No Death With (or Without) Dignity Yet: Bud Mayer Lives On as a "Freakin' Miracle"

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Bud and Heidi Mayer got one more Chistmas together
Exactly a year ago, Seattle Weekly interviewed Bud Mayer for a cover story on the uncertainty surrounding terminal prognoses in the light of the new state Death with Dignity Act. Mayer, a psychiatrist who formerly headed health services for the U.S. Armed Forces and retired to a wooded house south of Tacoma, defied medical expectations merely by living. Plagued with heart and kidney problems, he had been given a six month prognosis a year-and-a-half prior.

Still, his health was so bad that he went to bed every night not sure if he would wake up in the morning. At that time, he and his wife Heidi were enjoying what they thought would be one last Christmas together.

Well, they got another one.

With some trepidation, SW called the Mayer house yesterday--and found the 86-year-old very much alive. "Better than I should be," was his assessment of his condition. "He's a freakin' miracle," added his wife, Heidi.

His condition has gotten worse, however. His kidneys have essentially shut down, causing his doctor to tell him that he either needs to have a transplant or start dialysis. He intends to do neither. And he has more trouble walking, causing his life to become severely restricted. He sleeps on a hospital bed in the living room and can no longer leave the house.

He says he's in good spirits, though, and reconciled to what he calls his "dissolution." But there's still so much uncertainty as to when that might be that Heidi worries that Bud may not keep his hospice benefits, which allow a nurse to come once a week. To be eligible for hospice, doctors have to certify that patients have six months or less to live.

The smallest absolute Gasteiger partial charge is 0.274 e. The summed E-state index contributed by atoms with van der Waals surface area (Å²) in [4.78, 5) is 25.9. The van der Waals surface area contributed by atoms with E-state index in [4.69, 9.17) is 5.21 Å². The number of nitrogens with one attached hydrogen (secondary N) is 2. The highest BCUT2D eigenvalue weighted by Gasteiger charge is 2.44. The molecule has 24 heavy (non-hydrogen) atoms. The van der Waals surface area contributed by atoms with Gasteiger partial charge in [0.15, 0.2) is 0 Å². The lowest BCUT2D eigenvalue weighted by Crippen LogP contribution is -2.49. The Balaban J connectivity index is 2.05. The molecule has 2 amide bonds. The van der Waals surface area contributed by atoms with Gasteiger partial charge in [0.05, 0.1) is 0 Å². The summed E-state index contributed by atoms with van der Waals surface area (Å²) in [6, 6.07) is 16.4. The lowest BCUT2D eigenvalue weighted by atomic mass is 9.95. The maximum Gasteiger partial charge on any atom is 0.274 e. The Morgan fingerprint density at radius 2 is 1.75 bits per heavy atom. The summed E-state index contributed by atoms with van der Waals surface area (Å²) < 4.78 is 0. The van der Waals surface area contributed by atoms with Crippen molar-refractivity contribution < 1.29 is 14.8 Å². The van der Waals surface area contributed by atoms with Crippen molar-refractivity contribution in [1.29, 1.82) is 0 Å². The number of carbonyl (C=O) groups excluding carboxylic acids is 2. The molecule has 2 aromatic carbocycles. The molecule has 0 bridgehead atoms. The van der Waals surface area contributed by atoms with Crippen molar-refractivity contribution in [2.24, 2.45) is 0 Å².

The Mayers remain opposed to the Death with Dignity Act, in part because they worry that people will rush into a death that might--like Bud's--come later than they thought. (Thirty-nine people have taken life-ending medication since the act went into effect in March, according to Department of Health statistics.) But Heidi, at least, seems to have mellowed on the subject, saying that there were some circumstances where such a death was the humane option.

The other day she read a New York Times piece on so-called "terminal sedation," whereby doctors medicate dying patients into a prolonged slumber that can hasten their death--one of the many stories sparked by the heated discussion about end-of-life care brought by the push for national health care reform. "I'm glad people are talking about this," she says.

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